But here's the reality: If that blog follower we've known for years suddenly disappeared tomorrow, never to comment again, what could we do about it? In most cases, absolutely nothing. Most of us haven't met each other in real life. We wouldn't know who to call, or what to say even if we could find them. 

It's a two-way street. If someone quits following our blog, or says something mean about us in a review, it stings a little. Especially if it's someone you've interacted with for a while. We promote each other. We comment. But just like all relationships, things can sour. Unlike other relationships, the Web-Life rarely gives an explanation or opportunity for rebuttal.

People are here one instant, gone the next. 

My favorite 'ghost' song...

As such, it's probably better to think of the people we interact with Online as ghosts. They can be friendly. They can be scary. But ultimately they can't really hurt or help us. They're just there. We're all just there.

To be honest, there are times when I think that sucks. Even if it is true and for the best. 

I'm a people kind of guy. I'm the person who talks to strangers at the store. I ask people I don't know about their kids, how their day has gone, etc. I smile with them, try to make them laugh if I can tell they're having a crap day. Just who I am. 

Sometimes this Internet thing is just a little too impersonal for my taste. I feel like I'm building paper relationships that are apt to blow away with the first stiff breeze. And for the most part that's probably accurate. 

As much as I want you to know I'm a nice guy, I mean what I say, and I truly want the best for you and your endeavors, I understand if it doesn't hold much weight. It simply can't. The minute you allow yourself to believe that, then you also have to be willing to believe me--on some small level--if I suddenly say you suck.

That's just more of a risk than most of us are willing to take with complete strangers. And rightfully so.

Then you meet people like Alex. They go so far above and beyond the normal Web pleasantries and protocol that it makes you rethink the concept of friendship. 

You realize you can truly grow to respect and enjoy someone you've never even talked to. You realize you can have an impact on people, because they have an impact on you. They make you see that you can sometimes trust strangers, so it makes you want to keep trying to be real in return.

Sometimes it does work.

I'm pretty sure most of you follow Alex and know all about the swell guy he is, so I won't bother with much of things we already know. I'll just say that I don't think there's a more real person I've met, Online or off. 

He does stuff that no one else takes the time to do, and he does it without asking for anything. In a system (blogging, social media, etc.) built on the "I'll scratch your back..." philosophy I can't tell you how refreshing that is. 

So cheers, Alex. Thanks for helping me keep my heart in this Web stuff, even when it seems like it doesn't have a place. 



Hey Gang! Sorry if the title of this post is misleading. To clear the air let me say this isn't an egregiously late A-Z offering. Nor is it a post featuring naughty words. This is still a family blog after all. Well, mostly. (Last week's incriminating nun-spanking photo notwithstanding.

Nope, I've just been thinking a lot about confidence--or perhaps the lack thereof--and its effects on the writing process.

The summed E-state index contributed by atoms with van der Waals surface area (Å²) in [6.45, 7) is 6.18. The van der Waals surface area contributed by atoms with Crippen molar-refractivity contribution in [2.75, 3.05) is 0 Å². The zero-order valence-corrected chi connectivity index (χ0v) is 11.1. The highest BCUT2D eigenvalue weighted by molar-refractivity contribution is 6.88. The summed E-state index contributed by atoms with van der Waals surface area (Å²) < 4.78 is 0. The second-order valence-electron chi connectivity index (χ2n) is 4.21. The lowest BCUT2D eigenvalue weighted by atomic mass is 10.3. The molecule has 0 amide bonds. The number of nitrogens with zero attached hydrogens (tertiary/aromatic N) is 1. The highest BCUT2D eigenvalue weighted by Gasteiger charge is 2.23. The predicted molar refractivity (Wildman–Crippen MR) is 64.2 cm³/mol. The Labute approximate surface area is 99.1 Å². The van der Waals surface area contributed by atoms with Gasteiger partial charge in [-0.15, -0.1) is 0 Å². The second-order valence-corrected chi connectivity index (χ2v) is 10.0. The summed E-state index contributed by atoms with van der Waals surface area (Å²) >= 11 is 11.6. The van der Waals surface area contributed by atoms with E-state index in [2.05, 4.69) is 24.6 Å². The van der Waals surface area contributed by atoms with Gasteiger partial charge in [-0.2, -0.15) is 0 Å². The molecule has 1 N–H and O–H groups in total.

No doubt that confidence is essential to good writing. A favorite author blogger of mine recently made some outstanding observations about the impact of confidence on voice. (READ IT HERE. If you don't already follow MOODERINO, do it now.) The point was made that inexperienced writers might find writing in first-person POV an easier way of inflecting character into their, well, characters. 

The logic? It often takes more daring, or confidence, on the part of a writer to mix their particular flavor into third-person (or other POV) because it's clearly coming from the author. First POV makes it easier to BE the character, and not the author. 

Confidence plays a huge part in all the other areas of craft as well. The words you use, the descriptions, become richer as your belief in your power to wield them grows. Cold isn't a good enough descriptor when you know you can do better. A shining sun just isn't as bright as burning blades of light dancing with the morning sky. 

Similarly, plots thicken as you gain confidence. You don't worry as much about throwing a major curveball at a story when you know you can write your way out of it. In turn, the story becomes a deeper and more rewarding experience as you take more chances. 

Playing it safe is perhaps the fiercest enemy of good writing, and confidence is the weapon to beat it.

So we know confidence is a good thing. We need it. But what about when it turns on us? While confidence is powerful, it is also fragile. To the point we can be roaring with it by our side at one moment only to be left silent and alone the next.

In writing, there are many, many, many--OK, there aren't really enough M-A-N-Y keystrokes left in this keyboard to get them all down--ways in which our confidence can be assaulted. 

I'll reference another blog post I read this week. Author Deborah J. Ross pointed out the impact negative writing relationships can have on our confidence. (READ IT HERE) What made her post so interesting is that she specifically addressed what happens when our writing "friends" turn on us--even subconsciously. 

She is careful to point out that not everyone in our writing group is out to get us, nor do most people join critique groups to undermine others. It kind of just happens. Subtle comments about poor genre choices for our writing, constant ‘it’s good but not publishable’ feedback, undermining our successes with gossip, etc. It all adds up to make us question our abilities.

Deborah makes an excellent and, I thought, very brave point: it’s hard to say when a trusted critique partner just becomes a critic, but it happens. We need to be cautious. We need to protect our confidence.

That’s just one example of how our writing confidence can be stripped away. There are more obvious ways too. Like being rejected by agents, receiving bad reviews, exploring the abandoned manuscripts graveyard on our hard drive--the list seems unfairly long when compared to the things that can build our confidence.